While most Apple watchers have been concentrating on the iPad, something unexpected happened: sales of Macs and iPods rose higher than financial experts expected. The new retail numbers makes one analyst believe Wall Street is in for a surprise for the March quarter.
According to Piper Jaffray analyst Gene Munster’s interpretation of retail sales figures supplied by research firm NPD, Mac sales are up 39 percent compared to the same period a year ago, far above the prevailing Wall Street expectations of a 22 percent nosedive. Likewise, iPod sales, according to the NPD data, increased by 7 percent through February, up from a 17 percent drop financial experts were expecting.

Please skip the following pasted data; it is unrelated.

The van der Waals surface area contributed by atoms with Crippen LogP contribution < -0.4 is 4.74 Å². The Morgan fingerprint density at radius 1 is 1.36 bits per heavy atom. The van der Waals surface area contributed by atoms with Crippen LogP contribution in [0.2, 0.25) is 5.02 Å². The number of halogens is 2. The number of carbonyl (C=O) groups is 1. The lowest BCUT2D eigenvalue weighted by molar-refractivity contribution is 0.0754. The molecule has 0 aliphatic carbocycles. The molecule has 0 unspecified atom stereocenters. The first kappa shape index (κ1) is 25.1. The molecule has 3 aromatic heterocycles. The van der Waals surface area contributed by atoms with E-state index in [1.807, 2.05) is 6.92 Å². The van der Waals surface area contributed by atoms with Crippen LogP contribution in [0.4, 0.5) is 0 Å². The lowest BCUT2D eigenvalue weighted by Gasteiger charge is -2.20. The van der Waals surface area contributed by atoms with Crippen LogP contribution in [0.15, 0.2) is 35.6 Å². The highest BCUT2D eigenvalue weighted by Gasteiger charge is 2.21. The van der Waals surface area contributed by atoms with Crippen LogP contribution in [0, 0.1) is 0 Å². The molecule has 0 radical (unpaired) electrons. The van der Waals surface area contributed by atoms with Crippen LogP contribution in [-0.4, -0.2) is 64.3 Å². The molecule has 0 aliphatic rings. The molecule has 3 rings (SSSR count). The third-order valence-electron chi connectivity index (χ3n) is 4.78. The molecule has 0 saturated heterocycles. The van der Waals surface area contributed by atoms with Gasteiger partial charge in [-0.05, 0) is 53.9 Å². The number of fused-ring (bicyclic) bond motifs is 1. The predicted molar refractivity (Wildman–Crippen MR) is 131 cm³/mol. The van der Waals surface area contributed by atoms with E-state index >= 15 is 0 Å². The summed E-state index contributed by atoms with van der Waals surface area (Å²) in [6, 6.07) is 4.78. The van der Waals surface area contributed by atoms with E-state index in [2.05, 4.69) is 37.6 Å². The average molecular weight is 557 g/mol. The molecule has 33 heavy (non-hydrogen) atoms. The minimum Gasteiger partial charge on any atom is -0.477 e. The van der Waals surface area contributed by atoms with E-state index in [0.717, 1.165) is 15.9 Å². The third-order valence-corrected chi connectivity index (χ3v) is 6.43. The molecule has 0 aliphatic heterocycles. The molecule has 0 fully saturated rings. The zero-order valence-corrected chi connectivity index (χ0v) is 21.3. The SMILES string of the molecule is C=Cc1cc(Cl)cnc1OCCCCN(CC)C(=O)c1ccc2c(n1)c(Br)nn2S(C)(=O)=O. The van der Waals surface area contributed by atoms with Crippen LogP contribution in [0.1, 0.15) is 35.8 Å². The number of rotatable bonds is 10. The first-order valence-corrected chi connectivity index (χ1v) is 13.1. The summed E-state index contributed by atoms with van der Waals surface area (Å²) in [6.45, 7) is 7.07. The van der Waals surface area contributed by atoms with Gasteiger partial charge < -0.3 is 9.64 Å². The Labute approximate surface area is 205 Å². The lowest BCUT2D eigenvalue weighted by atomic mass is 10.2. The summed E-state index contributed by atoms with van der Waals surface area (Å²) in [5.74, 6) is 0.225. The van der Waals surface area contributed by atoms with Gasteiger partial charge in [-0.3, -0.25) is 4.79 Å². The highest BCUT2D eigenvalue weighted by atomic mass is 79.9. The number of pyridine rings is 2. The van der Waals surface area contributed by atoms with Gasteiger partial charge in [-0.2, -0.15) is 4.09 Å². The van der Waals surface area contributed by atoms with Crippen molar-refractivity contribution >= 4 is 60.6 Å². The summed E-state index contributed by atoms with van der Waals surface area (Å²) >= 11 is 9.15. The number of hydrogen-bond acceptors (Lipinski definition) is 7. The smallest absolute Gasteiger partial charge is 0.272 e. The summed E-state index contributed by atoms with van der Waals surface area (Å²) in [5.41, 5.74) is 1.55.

As a result, Munster believes Apple will sell 2.8 million to 2.9 million Macs for the second quarter, a tad higher than Wall Street’s expected 2.7 million second quarter results. The analyst also foresees 9 to 10 million iPods sold during the period, up from the Street’s prediction of 9 million.
The rosy picture comes with some provisos, though. First, it should have been easy for Apple to beat expectations, given 2009 got off to such a sluggish start. Another point that Munster makes is that while unit sales are up, the average selling price is lower. The average price of a Mac is down 10 percent compared to the 7 percent Munster had expected. Although the analyst had expected the average selling price of iPods to be higher, the actual ASP inched up just 3 percent, compared to the 15 percent the analyst had expected.